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Spymaster

It could be said that Oleg Kalugin’s tale picks up where Andrew Meier’s [The Lost Spy] leaves off, at least chronologically...

It could be said that Oleg Kalugin’s tale picks up where Andrew Meier’s [The Lost Spy] leaves off, at least chronologically: Kalugin began his spying career in the 1950s, participating in the very first exchange of students in 1958 (half the participants were spies like him, Kalugin asserts).

Kalugin masqueraded as a journalist, climbed the KGB ladder for two decades, became the youngest general in its history (in 1974) and reached its pinnacle as head of foreign counterintelligence (overseeing, among other things, the assassination of Bulgarian writer Georgy Markov), only to be railroaded by careerists and dullards (one of whom, Vladimir Kryuchkov, was a leader in the failed 1991 coup). He retired early from the KGB (in 1990) and joined the democratic movement, even getting elected to the Congress of People’s Deputies on an anti- KGB stance.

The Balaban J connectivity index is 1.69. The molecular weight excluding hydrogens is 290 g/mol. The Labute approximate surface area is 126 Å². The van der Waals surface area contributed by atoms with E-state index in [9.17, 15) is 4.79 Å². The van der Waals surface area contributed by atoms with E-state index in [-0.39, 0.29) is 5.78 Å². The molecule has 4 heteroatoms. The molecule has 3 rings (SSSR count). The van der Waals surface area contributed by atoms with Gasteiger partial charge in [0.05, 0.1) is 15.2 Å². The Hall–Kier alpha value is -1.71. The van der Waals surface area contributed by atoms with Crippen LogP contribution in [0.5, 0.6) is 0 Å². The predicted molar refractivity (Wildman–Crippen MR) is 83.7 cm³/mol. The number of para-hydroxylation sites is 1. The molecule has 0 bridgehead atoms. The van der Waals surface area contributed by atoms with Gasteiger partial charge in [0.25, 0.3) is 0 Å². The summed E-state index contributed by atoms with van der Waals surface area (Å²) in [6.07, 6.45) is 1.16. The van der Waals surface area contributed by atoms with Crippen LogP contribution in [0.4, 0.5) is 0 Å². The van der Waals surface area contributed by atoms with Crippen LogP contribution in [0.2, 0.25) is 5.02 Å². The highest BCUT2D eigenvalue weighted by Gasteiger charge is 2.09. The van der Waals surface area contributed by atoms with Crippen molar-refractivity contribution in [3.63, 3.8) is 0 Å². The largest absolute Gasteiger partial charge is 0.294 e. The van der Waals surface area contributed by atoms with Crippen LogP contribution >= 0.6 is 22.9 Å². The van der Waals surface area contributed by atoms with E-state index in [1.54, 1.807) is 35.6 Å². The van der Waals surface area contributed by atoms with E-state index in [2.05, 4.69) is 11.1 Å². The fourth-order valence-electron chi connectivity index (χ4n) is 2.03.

Kalugin’s book (originally published in 1994), has been reissued with a rather lackluster Epilogue (explaining his final break with the Kremlin and winning of US asylum, when, in 2002, the Putin government tried him for treason in absentia), yet the book itself is an engrossing chronicle of Soviet spycraft and intelligence gathering in the 1960s to 1980s.

— Paul E. Richardson

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Reviewed in Russian Life: Sep/Oct 2009